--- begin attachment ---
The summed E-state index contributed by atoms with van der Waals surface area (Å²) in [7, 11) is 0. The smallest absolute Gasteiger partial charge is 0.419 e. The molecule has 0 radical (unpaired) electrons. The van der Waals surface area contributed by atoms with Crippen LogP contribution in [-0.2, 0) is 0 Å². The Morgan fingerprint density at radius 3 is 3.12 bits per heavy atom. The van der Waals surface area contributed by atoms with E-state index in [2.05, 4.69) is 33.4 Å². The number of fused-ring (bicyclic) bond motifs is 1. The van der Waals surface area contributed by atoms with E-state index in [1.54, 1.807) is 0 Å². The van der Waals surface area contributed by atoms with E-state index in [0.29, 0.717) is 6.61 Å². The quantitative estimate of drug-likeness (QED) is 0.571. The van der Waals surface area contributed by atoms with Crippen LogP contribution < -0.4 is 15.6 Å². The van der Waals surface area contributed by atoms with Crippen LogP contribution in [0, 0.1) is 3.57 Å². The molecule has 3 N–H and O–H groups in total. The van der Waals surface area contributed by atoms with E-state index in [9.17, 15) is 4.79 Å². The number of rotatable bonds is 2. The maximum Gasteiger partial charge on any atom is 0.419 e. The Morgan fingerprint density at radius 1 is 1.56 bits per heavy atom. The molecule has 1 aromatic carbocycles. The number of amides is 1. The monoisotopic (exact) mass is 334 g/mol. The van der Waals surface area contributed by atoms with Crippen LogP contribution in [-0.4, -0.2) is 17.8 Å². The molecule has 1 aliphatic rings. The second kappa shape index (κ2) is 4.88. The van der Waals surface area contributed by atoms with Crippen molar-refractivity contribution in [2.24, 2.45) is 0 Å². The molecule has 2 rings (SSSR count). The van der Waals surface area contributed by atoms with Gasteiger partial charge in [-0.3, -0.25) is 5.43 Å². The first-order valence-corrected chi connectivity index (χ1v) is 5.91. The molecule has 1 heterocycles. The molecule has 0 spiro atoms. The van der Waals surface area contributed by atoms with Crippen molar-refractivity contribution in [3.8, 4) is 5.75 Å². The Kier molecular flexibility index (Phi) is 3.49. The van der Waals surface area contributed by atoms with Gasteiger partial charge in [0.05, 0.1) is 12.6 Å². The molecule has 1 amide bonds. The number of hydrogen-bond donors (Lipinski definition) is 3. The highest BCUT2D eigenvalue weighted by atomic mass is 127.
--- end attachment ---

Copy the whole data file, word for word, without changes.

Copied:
The summed E-state index contributed by atoms with van der Waals surface area (Å²) in [7, 11) is 0. The smallest absolute Gasteiger partial charge is 0.419 e. The molecule has 0 radical (unpaired) electrons. The van der Waals surface area contributed by atoms with Crippen LogP contribution in [-0.2, 0) is 0 Å². The Morgan fingerprint density at radius 3 is 3.12 bits per heavy atom. The van der Waals surface area contributed by atoms with E-state index in [2.05, 4.69) is 33.4 Å². The number of fused-ring (bicyclic) bond motifs is 1. The van der Waals surface area contributed by atoms with E-state index in [1.54, 1.807) is 0 Å². The van der Waals surface area contributed by atoms with E-state index in [0.29, 0.717) is 6.61 Å². The quantitative estimate of drug-likeness (QED) is 0.571. The van der Waals surface area contributed by atoms with Crippen LogP contribution < -0.4 is 15.6 Å². The van der Waals surface area contributed by atoms with Crippen LogP contribution in [0, 0.1) is 3.57 Å². The molecule has 3 N–H and O–H groups in total. The van der Waals surface area contributed by atoms with E-state index in [9.17, 15) is 4.79 Å². The number of rotatable bonds is 2. The maximum Gasteiger partial charge on any atom is 0.419 e. The Morgan fingerprint density at radius 1 is 1.56 bits per heavy atom. The molecule has 1 aromatic carbocycles. The number of amides is 1. The monoisotopic (exact) mass is 334 g/mol. The van der Waals surface area contributed by atoms with Crippen LogP contribution in [-0.4, -0.2) is 17.8 Å². The molecule has 1 aliphatic rings. The second kappa shape index (κ2) is 4.88. The van der Waals surface area contributed by atoms with Crippen molar-refractivity contribution in [2.24, 2.45) is 0 Å². The molecule has 2 rings (SSSR count). The van der Waals surface area contributed by atoms with Gasteiger partial charge in [-0.3, -0.25) is 5.43 Å². The first-order valence-corrected chi connectivity index (χ1v) is 5.91. The molecule has 1 heterocycles. The molecule has 0 spiro atoms. The van der Waals surface area contributed by atoms with Crippen molar-refractivity contribution in [3.8, 4) is 5.75 Å². The Kier molecular flexibility index (Phi) is 3.49. The van der Waals surface area contributed by atoms with Gasteiger partial charge in [0.05, 0.1) is 12.6 Å². The molecule has 1 amide bonds. The number of hydrogen-bond donors (Lipinski definition) is 3. The highest BCUT2D eigenvalue weighted by atomic mass is 127.